Who Gets to Have Nuclear Weapons and Why?

From: townhall.com,  by Victor Davis Hanson,  on Nov 2, 2017

Given North Korea’s nuclear lunacy, what exactly are the rules, formal or implicit, about which nations can have nuclear weapons and which cannot?

It is complicated.

In the free-for-all environment of the 1940s and 1950s, the original nuclear club included only those countries with the technological know-how, size and money to build nukes. Those realities meant that up until the early 1960s, only Britain, France, the Soviet Union and the United States had nuclear capabilities.

Members of this small club did not worry that many other nations would make such weapons because it seemed far too expensive and difficult for most.

During the Cold War, the Soviet Union and the United States adhered to an unspoken rule that their losing Axis enemies of World War II — Germany, Italy and Japan — should not have nuclear weapons. Despite their financial and scientific ability to obtain them, all three former Axis powers had too much recent historical baggage to be allowed weapons of mass destruction. That tacit agreement apparently still remains.

The Soviet Union and the United States also informally agreed during the Cold War that their own dependent allies who had the ability to go nuclear — including Eastern Bloc nations, most Western European countries, Australia and Canada — would not. Instead, they would depend on their superpower patrons for nuclear deterrence.

By the 1970s, realities had changed again. Large and/or scientifically sophisticated nations such as China (1964), Israel (1967) and India (1974) went nuclear. Often, such countries did so with the help of pro-Western or pro-Soviet patrons and sponsors. The rest of the world apparently shrugged, believing it was inevitable that such nations would obtain nuclear weapons.

The next round of expansion of the nuclear club, however, was far sloppier and more dangerous. Proliferation hinged on whether poorer and more unstable nations could get away enriching uranium or acquiring plutonium in secret.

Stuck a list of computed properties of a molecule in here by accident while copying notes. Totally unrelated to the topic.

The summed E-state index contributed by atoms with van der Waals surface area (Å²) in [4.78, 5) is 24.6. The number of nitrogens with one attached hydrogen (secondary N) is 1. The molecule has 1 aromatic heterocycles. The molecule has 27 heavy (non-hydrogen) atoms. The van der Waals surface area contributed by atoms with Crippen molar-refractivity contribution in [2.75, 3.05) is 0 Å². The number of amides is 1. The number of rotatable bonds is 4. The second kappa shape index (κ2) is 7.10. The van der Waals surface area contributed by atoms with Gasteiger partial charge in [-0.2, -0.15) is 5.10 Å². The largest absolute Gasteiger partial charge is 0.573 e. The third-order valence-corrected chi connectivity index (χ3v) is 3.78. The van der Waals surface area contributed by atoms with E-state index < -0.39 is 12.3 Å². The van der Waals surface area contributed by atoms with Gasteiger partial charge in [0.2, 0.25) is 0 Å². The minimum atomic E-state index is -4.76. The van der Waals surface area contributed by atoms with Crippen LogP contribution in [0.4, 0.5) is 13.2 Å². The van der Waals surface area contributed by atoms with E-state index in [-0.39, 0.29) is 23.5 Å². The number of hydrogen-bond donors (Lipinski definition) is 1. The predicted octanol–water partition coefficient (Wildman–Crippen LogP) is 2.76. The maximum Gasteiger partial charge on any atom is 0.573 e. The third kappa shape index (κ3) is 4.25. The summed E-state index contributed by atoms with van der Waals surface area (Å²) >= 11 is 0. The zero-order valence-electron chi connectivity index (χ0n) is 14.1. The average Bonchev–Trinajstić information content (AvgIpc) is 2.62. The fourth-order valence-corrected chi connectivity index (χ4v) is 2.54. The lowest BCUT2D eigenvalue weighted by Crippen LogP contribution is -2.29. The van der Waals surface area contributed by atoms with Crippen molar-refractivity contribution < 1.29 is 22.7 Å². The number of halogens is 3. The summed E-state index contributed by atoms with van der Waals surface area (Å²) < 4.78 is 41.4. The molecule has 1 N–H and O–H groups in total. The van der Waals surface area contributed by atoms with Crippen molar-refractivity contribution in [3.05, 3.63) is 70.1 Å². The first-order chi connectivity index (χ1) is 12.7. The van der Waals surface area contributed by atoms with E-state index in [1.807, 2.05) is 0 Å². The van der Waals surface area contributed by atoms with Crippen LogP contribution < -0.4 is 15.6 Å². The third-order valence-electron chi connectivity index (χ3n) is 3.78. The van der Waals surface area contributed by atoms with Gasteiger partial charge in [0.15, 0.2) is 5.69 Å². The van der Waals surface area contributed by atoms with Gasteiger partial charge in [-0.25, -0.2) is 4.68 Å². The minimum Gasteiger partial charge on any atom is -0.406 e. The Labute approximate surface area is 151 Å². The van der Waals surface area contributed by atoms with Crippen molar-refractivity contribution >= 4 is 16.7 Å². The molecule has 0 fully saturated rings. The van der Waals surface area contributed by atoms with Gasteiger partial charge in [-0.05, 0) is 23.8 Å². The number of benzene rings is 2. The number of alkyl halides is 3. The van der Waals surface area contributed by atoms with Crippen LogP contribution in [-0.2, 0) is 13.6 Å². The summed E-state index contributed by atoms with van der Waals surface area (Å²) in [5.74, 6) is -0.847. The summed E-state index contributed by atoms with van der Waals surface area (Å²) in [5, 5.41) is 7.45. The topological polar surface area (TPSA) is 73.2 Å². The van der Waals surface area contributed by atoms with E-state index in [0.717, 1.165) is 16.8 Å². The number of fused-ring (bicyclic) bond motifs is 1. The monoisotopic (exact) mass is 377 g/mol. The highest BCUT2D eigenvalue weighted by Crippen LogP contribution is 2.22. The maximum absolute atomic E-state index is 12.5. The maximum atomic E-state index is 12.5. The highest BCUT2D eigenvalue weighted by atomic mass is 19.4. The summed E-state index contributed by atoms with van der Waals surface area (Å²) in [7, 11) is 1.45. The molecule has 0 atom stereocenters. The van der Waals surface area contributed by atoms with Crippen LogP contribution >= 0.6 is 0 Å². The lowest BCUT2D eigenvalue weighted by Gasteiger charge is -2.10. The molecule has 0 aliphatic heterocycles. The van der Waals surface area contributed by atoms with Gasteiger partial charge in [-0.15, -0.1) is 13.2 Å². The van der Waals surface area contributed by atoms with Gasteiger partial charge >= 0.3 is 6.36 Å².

Some nations let on that they were developing nuclear weapons and were stopped by preemptive military strikes, such as Iraq and Syria. Others, including South Africa, Ukraine and Libya, were persuaded to halt their nuclear projects.

Pakistan was the rare rogue that managed to hide its nuclear enrichment, shocking the world by testing a bomb in 1998. Pakistan rightly assumed that once a nation proves its nuclear capability, it is deemed too dangerous to walk it back through disarmament.

Nonetheless, until the official nuclearization of North Korea in 2006, the nuclear club remained small (eight nations) and was thought to be manageable. Why?

First, those nuclear countries that were relatively transparent and democratic (Britain, France, India, Israel and the United States) were deemed unlikely to start a nuclear war.

Second, the advanced but autocratic nuclear nations (China and Russia) were thought to have too much at stake in globalized trade and national prosperity ever to start a lose/lose nuclear war.

Third, any unstable rogue nuclear nation (Pakistan) was assumed to be deterred and held in check by a nearby nuclear rival (India).

The nuclear capability of dictatorial North Korea (and likely soon, theocratic Iran) poses novel dangers far beyond the simple arithmetic of “the more nuclear nations, the more likely a nuclear war.”

Neither North Korea nor Iran is democratic. Neither is a stable country.

Neither has an immediate nuclear rival that can deter and persuade it not to dare use a nuclear weapon. Both started nuclear programs in secret. Both hate the United States and its allies.

More importantly, their flagrant violations of nonproliferation accords and their perceived aggressiveness will prompt relatively powerful regional neighbors such as Egypt, Japan, Saudi Arabia, South Korea and Taiwan to consider developing nuclear capability.

The club then could get big quickly.

Not all of these would-be nuclear powers are democratic. But they do share a single pro-American outlook.